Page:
UChicago: No Place for People of Color

UChicago is not a safe space for students of color.


By Soulet Ali

Prospective PoC (people of color) undergraduates: Don’t come to the University of Chicago. Last on the University administration’s list of priorities are the needs of students of color on campus. This is reflected in the lack of PoC faculty members, ineffective training of the UCPD on the administration’s part, and the University’s imbecilic stance on free speech. Over the last six quarters of being a PoC undergraduate at UChicago, I—along with a number of PoC students that I’ve met—have directly faced the consequences of administrative decisions that have supported the marginalization of PoC students. To better understand the treatment of people of color at UChicago, I interviewed three undergraduates about their experiences as PoCs on campus:

Second-year Adriana Gonzales gave a general account of her experience as a PoC: “I think it’s just really difficult to be in a predominantly white school where you have not only students, but even staff and faculty, making people of color feel uncomfortable, unwelcome, and disliked. You have people not receiving the refund checks they need to buy groceries, you have PoC being singled out or made to talk for their whole race or ethnicity in class, and anonymous racist posts coming out of pages like UChicago Secrets all the time while people cry out for their free speech and lack of safe spaces. Study abroad was plagued by the same kinds of incidents. The lack of diversity in our faculty is unacceptable, especially because I have had some of my most impressive, enriching classes with instructors of color, who are unafraid of having important conversations regarding race. I do not recommend this school to students of color that I know,” Gonzales said.

The composition of the University’s faculty is acutely homogenized. The “Final Report of the Diversity Advisory Council” of 2017 noted that only 6 percent of current faculty are from underrepresented minority (URM) groups (black, Hispanic, and Native American) and that the University’s ambition over the next decade would be to increase the number to 12 percent, “The goal would be to increase the percentage of URM faculty to 12 percent of total projected faculty, up from 6 percent as of 2016.” In comparison to peer institutions, the University’s demographic distribution over the past decade has fallen short: “The University’s demographic distribution lags behind many peer institutions. Despite stated commitment to encouraging diverse hiring of faculty, numbers of African-American and Hispanic faculty at the University have not increased over the past decade.” In particular, a problem with retention of PoC faculty is at issue, as there have been as many departures of prominent faculty members of color as there have been faculty members hired in the recruitment process, “including those of the first two African-American faculty members to serve as Divisional Deans, in 2008 and 2014.”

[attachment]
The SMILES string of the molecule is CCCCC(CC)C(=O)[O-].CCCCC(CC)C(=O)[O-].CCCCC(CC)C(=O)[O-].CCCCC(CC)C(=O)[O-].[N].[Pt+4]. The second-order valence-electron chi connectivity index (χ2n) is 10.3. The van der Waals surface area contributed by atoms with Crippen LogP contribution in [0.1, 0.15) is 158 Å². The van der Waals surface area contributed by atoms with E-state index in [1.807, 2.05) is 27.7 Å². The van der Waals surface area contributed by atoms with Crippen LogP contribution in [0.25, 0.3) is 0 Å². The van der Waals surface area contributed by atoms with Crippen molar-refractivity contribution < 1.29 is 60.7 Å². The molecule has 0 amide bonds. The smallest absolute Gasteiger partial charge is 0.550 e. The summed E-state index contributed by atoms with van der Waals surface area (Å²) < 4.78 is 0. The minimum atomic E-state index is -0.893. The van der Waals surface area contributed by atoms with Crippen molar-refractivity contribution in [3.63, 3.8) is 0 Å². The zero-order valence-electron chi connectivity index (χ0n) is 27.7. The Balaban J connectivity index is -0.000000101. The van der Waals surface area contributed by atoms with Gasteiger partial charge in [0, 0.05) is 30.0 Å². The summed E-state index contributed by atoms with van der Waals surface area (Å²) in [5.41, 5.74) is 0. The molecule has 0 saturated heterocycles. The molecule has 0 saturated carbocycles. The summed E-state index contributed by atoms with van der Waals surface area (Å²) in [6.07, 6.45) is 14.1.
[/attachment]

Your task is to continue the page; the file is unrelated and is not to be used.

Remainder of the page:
Not only this, but the University’s PCEP Fellowship Program (Provost’s Postdoctoral Fellows Program), which began in 2009 and “reflects the University of Chicago’s commitment to increasing the diversity of its faculty. This program provides up to two years of funding for the highest caliber junior scholars from diverse backgrounds, including historically underrepresented groups,” has not led to a substantial increase in PoC hires. “The PCEP Fellowship Program…has not led to appreciable increases in underrepresented hires.” The University is not alone. Peer institutions have shown similarly poor performance in hiring underrepresented faculty members: In 2014 Harvard’s faculty was composed of 5.6 percent URMs, Yale’s 6.4 percent, Princeton’s 5.8 percent, and UPenn’s 7 percent.